5th wave may hit Pakistan in February as Omicron spreads its tentacles
ISLAMABAD: The medical experts have warned that the fifth wave of coronavirus could hit Pakistan in the month of February as 75 new cases of Omicron variant have been reported so far across the country.
The health experts cautioned on Wednesday that the Omicron variant which is spreading across the globe quite rampantly could unleash a fifth wave in Pakistan in February. So far, 75 people have been diagnosed with the Omicron variant in Pakistan of which 13 cases belong to Lahore.
The National Health Institute in its Twitter message had called upon the people to get vaccinated and boosted saying vaccination and SOPs are the best defense against Covid-19.
On the other hand, the World Health Organization has warned that the risk posed by the Omicron variant is still “very high”, after Covid-19 case numbers shot up by 11 percent globally last week.
Omicron is behind rapid virus spikes in several countries, including those where it has already overtaken the previously-dominant Delta variant, the WHO said in its Covid-19 weekly epidemiological update. “The overall risk related to the new variant of concern Omicron remains very high,” the UN health agency said.
“Consistent evidence shows that the Omicron variant has a growth advantage over the Delta variant with a doubling time of two to three days and rapid increases in the incidence of cases is seen in a number of countries,” including Britain and the United States, where it has become the dominant variant.
“The rapid growth rate is likely to be a combination of both immune evasion and intrinsic increased transmissibility of the Omicron variant.” However, the WHO highlighted the 29 percent decrease in the incidence of cases observed in South Africa — the country which first reported the variant to the WHO on November 24.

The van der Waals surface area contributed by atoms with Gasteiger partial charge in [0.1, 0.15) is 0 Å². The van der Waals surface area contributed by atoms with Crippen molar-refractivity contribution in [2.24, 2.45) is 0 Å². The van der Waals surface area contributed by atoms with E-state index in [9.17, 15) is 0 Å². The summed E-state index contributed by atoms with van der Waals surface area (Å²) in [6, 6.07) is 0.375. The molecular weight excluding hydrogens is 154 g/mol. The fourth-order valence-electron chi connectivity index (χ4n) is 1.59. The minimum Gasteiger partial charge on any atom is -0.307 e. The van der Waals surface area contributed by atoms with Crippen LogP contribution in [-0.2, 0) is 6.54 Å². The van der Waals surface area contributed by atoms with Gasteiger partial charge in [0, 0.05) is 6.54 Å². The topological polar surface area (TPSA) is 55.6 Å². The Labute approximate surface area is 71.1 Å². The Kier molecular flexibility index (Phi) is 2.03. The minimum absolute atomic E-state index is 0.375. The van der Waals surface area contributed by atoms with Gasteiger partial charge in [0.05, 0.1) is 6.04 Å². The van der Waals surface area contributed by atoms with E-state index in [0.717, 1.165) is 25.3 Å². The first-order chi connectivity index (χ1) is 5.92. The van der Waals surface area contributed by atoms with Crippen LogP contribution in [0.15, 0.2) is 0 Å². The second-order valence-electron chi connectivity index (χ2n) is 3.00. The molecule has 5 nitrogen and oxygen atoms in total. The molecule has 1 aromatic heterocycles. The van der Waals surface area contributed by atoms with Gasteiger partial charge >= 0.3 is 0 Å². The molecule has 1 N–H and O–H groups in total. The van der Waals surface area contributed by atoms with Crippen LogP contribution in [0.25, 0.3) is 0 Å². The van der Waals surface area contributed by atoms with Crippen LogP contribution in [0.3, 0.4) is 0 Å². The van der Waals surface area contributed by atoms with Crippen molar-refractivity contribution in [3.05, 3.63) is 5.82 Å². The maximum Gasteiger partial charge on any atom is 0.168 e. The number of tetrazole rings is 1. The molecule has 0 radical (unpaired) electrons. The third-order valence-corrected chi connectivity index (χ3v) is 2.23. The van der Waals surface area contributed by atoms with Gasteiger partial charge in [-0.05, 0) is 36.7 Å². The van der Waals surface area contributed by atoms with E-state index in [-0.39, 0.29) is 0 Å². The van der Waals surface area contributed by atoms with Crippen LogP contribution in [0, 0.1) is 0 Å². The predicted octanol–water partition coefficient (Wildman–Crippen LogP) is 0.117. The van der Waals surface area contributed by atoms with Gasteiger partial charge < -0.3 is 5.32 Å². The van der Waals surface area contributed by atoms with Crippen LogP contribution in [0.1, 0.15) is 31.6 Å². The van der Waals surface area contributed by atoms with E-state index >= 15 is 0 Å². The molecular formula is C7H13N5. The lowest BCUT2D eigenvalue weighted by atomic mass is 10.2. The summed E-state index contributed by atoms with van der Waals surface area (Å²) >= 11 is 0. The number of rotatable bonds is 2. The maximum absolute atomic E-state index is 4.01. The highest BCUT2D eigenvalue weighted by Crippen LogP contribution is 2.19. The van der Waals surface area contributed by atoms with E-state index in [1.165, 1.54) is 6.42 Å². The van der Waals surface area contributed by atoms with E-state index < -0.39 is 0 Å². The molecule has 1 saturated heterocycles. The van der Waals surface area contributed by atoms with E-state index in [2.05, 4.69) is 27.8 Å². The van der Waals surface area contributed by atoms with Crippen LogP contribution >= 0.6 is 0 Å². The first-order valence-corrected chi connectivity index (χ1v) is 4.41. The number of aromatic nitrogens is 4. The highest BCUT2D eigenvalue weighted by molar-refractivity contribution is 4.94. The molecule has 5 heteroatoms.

It said early data from Britain, South Africa, and Denmark — which currently has the world’s highest rate of infection per person — suggested there was a reduced risk of hospitalization for Omicron compared to Delta. However, further data was needed to understand Omicron’s severity in terms of clinical markers, including the use of oxygen, mechanical ventilation, and death.
More data was also required on how the severity might be being impacted by previous Covid infection, or vaccination. “It is also expected that corticosteroids and interleukin 6 receptor blockers will remain effective in the management of patients with severe disease,” the WHO said.
“However, preliminary data suggest that monoclonal antibodies may be less able to neutralize the Omicron variant.” TF REPORT